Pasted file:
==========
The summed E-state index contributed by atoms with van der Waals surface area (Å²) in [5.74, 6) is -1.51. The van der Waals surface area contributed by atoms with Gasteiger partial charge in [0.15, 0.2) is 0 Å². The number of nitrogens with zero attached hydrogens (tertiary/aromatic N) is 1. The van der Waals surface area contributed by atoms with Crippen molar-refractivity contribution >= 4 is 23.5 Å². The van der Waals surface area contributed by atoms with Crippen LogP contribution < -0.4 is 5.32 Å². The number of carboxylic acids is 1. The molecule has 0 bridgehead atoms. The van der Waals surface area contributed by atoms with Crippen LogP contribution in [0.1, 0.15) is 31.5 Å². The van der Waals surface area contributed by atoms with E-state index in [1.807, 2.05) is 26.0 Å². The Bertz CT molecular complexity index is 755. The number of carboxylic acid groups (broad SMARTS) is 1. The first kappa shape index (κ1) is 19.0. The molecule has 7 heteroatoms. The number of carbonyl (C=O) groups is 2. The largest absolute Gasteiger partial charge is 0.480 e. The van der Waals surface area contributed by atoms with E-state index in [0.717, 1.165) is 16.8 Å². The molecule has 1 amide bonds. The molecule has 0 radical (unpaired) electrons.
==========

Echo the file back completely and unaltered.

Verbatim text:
The summed E-state index contributed by atoms with van der Waals surface area (Å²) in [5.74, 6) is -1.51. The van der Waals surface area contributed by atoms with Gasteiger partial charge in [0.15, 0.2) is 0 Å². The number of nitrogens with zero attached hydrogens (tertiary/aromatic N) is 1. The van der Waals surface area contributed by atoms with Crippen molar-refractivity contribution >= 4 is 23.5 Å². The van der Waals surface area contributed by atoms with Crippen LogP contribution < -0.4 is 5.32 Å². The number of carboxylic acids is 1. The molecule has 0 bridgehead atoms. The van der Waals surface area contributed by atoms with Crippen LogP contribution in [0.1, 0.15) is 31.5 Å². The van der Waals surface area contributed by atoms with E-state index in [1.807, 2.05) is 26.0 Å². The Bertz CT molecular complexity index is 755. The number of carboxylic acid groups (broad SMARTS) is 1. The first kappa shape index (κ1) is 19.0. The molecule has 7 heteroatoms. The number of carbonyl (C=O) groups is 2. The largest absolute Gasteiger partial charge is 0.480 e. The van der Waals surface area contributed by atoms with E-state index in [0.717, 1.165) is 16.8 Å². The molecule has 1 amide bonds. The molecule has 0 radical (unpaired) electrons.